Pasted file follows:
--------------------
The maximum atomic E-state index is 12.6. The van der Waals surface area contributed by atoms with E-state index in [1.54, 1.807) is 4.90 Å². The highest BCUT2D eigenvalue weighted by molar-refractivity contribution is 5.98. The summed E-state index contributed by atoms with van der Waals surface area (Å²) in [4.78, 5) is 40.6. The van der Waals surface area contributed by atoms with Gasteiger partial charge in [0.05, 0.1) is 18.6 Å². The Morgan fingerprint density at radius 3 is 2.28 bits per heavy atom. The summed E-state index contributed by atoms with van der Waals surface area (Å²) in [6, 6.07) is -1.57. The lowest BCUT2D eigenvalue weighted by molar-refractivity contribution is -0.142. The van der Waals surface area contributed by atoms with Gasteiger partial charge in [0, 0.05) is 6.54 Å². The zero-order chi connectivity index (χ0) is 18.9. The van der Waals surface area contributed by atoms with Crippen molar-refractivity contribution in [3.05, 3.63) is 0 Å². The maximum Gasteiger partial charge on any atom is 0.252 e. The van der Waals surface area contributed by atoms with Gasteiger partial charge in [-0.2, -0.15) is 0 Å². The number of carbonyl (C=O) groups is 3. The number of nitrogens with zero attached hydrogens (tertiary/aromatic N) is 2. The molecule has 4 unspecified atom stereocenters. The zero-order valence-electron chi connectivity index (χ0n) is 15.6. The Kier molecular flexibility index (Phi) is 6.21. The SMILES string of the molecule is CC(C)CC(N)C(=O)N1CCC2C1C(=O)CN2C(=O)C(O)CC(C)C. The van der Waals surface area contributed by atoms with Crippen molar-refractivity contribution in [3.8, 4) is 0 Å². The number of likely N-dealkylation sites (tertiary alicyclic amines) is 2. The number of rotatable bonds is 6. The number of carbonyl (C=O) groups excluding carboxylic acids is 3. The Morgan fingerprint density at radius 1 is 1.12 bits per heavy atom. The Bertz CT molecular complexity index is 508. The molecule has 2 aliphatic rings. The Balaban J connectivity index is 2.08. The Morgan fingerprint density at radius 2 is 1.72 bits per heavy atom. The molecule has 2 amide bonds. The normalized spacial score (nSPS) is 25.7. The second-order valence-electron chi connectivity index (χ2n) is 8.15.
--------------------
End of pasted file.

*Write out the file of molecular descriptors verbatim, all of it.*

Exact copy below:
The maximum atomic E-state index is 12.6. The van der Waals surface area contributed by atoms with E-state index in [1.54, 1.807) is 4.90 Å². The highest BCUT2D eigenvalue weighted by molar-refractivity contribution is 5.98. The summed E-state index contributed by atoms with van der Waals surface area (Å²) in [4.78, 5) is 40.6. The van der Waals surface area contributed by atoms with Gasteiger partial charge in [0.05, 0.1) is 18.6 Å². The Morgan fingerprint density at radius 3 is 2.28 bits per heavy atom. The summed E-state index contributed by atoms with van der Waals surface area (Å²) in [6, 6.07) is -1.57. The lowest BCUT2D eigenvalue weighted by molar-refractivity contribution is -0.142. The van der Waals surface area contributed by atoms with Gasteiger partial charge in [0, 0.05) is 6.54 Å². The zero-order chi connectivity index (χ0) is 18.9. The van der Waals surface area contributed by atoms with Crippen molar-refractivity contribution in [3.05, 3.63) is 0 Å². The maximum Gasteiger partial charge on any atom is 0.252 e. The van der Waals surface area contributed by atoms with Gasteiger partial charge in [-0.2, -0.15) is 0 Å². The number of carbonyl (C=O) groups is 3. The number of nitrogens with zero attached hydrogens (tertiary/aromatic N) is 2. The molecule has 4 unspecified atom stereocenters. The zero-order valence-electron chi connectivity index (χ0n) is 15.6. The Kier molecular flexibility index (Phi) is 6.21. The SMILES string of the molecule is CC(C)CC(N)C(=O)N1CCC2C1C(=O)CN2C(=O)C(O)CC(C)C. The van der Waals surface area contributed by atoms with Crippen molar-refractivity contribution in [3.8, 4) is 0 Å². The number of likely N-dealkylation sites (tertiary alicyclic amines) is 2. The number of rotatable bonds is 6. The number of carbonyl (C=O) groups excluding carboxylic acids is 3. The Morgan fingerprint density at radius 1 is 1.12 bits per heavy atom. The Bertz CT molecular complexity index is 508. The molecule has 2 aliphatic rings. The Balaban J connectivity index is 2.08. The Morgan fingerprint density at radius 2 is 1.72 bits per heavy atom. The molecule has 2 amide bonds. The normalized spacial score (nSPS) is 25.7. The second-order valence-electron chi connectivity index (χ2n) is 8.15.